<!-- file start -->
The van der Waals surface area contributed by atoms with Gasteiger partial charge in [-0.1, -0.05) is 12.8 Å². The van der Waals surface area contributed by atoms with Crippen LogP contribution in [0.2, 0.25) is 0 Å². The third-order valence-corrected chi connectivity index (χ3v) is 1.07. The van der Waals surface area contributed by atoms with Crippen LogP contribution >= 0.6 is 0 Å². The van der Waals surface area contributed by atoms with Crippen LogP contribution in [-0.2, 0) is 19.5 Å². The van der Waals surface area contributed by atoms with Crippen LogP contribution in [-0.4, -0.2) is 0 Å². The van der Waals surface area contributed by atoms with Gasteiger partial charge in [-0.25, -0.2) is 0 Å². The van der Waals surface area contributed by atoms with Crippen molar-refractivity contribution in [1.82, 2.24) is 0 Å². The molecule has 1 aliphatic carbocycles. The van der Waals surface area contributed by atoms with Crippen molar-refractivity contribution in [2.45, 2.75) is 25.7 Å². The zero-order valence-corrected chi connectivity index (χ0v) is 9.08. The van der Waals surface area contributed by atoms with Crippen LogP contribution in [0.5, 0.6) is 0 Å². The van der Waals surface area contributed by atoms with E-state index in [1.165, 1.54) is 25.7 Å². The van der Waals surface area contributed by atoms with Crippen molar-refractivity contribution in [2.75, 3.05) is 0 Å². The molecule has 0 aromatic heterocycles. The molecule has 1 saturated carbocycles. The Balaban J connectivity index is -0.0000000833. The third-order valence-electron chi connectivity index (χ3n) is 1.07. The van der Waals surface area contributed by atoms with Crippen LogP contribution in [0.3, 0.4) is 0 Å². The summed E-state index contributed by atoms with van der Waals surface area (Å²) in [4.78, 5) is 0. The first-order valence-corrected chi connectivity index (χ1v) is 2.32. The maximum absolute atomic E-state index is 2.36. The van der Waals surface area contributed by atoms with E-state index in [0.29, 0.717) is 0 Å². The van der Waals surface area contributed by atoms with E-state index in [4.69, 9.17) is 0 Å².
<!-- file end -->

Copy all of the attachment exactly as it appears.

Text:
The van der Waals surface area contributed by atoms with Gasteiger partial charge in [-0.1, -0.05) is 12.8 Å². The van der Waals surface area contributed by atoms with Crippen LogP contribution in [0.2, 0.25) is 0 Å². The third-order valence-corrected chi connectivity index (χ3v) is 1.07. The van der Waals surface area contributed by atoms with Crippen LogP contribution >= 0.6 is 0 Å². The van der Waals surface area contributed by atoms with Crippen LogP contribution in [-0.2, 0) is 19.5 Å². The van der Waals surface area contributed by atoms with Crippen LogP contribution in [-0.4, -0.2) is 0 Å². The van der Waals surface area contributed by atoms with Gasteiger partial charge in [-0.25, -0.2) is 0 Å². The van der Waals surface area contributed by atoms with Crippen molar-refractivity contribution in [1.82, 2.24) is 0 Å². The molecule has 1 aliphatic carbocycles. The van der Waals surface area contributed by atoms with Crippen molar-refractivity contribution in [2.45, 2.75) is 25.7 Å². The zero-order valence-corrected chi connectivity index (χ0v) is 9.08. The van der Waals surface area contributed by atoms with Crippen LogP contribution in [0.5, 0.6) is 0 Å². The van der Waals surface area contributed by atoms with E-state index in [1.165, 1.54) is 25.7 Å². The van der Waals surface area contributed by atoms with Crippen molar-refractivity contribution in [2.75, 3.05) is 0 Å². The molecule has 0 aromatic heterocycles. The molecule has 1 saturated carbocycles. The Balaban J connectivity index is -0.0000000833. The third-order valence-electron chi connectivity index (χ3n) is 1.07. The van der Waals surface area contributed by atoms with Crippen LogP contribution in [0.3, 0.4) is 0 Å². The summed E-state index contributed by atoms with van der Waals surface area (Å²) in [4.78, 5) is 0. The first-order valence-corrected chi connectivity index (χ1v) is 2.32. The maximum absolute atomic E-state index is 2.36. The van der Waals surface area contributed by atoms with E-state index in [0.29, 0.717) is 0 Å². The van der Waals surface area contributed by atoms with E-state index in [4.69, 9.17) is 0 Å².